3. Technology. Children spend more and more time focused on screens instead of nature scenes. According to a 2010 Kaiser Family Foundation study, daily media use among children and teens has risen dramatically. Today, 8- to 18-year-olds devote an average of 7 hours and 38 minutes to using entertainment media across a typical day (more than 53 hours a week!). Common Sense Media reports a huge increase in the use of mobile media by young children in the past couple of years. To learn more, check out this fantastic infographic summarizing the findings of their 2015 survey. Finally, in his book, Richard Louv sadly quotes a fourth-grader: “I Like to play indoors better because that’s where all the electric outlets are.”
  4. Time pressures. Children are living an overly structured lifestyle involving sports teams, indoor play centers, homework, extracurricular activities, etc., that prevent them from simply enjoying free play outdoors.
  5. Education trends. Unfortunately, outdoor education is not a priority, and recess time and physical education classes are being threatened in many schools.

How Can You Help?

Spend more time outside as a family. Don’t overthink this.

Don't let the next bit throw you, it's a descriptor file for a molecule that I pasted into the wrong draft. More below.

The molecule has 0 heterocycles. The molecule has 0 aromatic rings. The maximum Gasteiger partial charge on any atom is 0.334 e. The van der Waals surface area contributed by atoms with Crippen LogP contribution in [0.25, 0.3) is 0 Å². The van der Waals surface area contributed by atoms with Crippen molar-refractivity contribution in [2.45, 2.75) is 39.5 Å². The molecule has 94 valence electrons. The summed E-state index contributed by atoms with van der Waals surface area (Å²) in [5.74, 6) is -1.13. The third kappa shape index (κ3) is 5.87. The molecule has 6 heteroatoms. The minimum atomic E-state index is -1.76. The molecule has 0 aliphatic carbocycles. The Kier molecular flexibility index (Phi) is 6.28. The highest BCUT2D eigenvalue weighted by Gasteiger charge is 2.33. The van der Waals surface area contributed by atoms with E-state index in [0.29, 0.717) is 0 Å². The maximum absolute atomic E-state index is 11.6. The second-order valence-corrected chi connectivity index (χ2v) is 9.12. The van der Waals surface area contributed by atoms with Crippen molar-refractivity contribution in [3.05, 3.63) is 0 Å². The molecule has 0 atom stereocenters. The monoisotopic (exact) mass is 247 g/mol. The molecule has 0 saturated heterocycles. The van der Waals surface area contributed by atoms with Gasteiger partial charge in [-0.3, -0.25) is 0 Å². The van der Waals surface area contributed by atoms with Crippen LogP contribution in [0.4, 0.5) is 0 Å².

We are all struggling to balance a million priorities and to make the best decisions for our family. Now that you know how critical it is to our children’s wellbeing for them to spend time outside in nature, you may want to take some steps:

  • Spend more time outside as a family. Don’t overthink this. Keep your children’s outdoor time unstructured–go for a walk, visit a local park, ride bikes, have a healthy meal in your backyard, garden.
  • Plan day trips and vacations based on National Parks or other outdoor experiences.
  • Register your children for outdoor sports and summer camp.
  • Teach children to “stop and smell the roses”. In other words, be mindful of nature around you.
  • Lobby for your school to keep physical education and recess on your child’s schedule.
  • Start a nature group at your child’s school.
  • Get involved in a community garden or local environmental group.
  • Examine ways to minimize technology use in your house. Common Sense Media is a fabulous resource to explore.

There is hope.  Recently, my son and I met a friend of his for a playdate at the local library. At first the kids played video games on the computers, but once the rain stopped the boy’s mother suggested we go outside to feed the ducks with some bread that she brought. I thought, “What a wonderful idea!”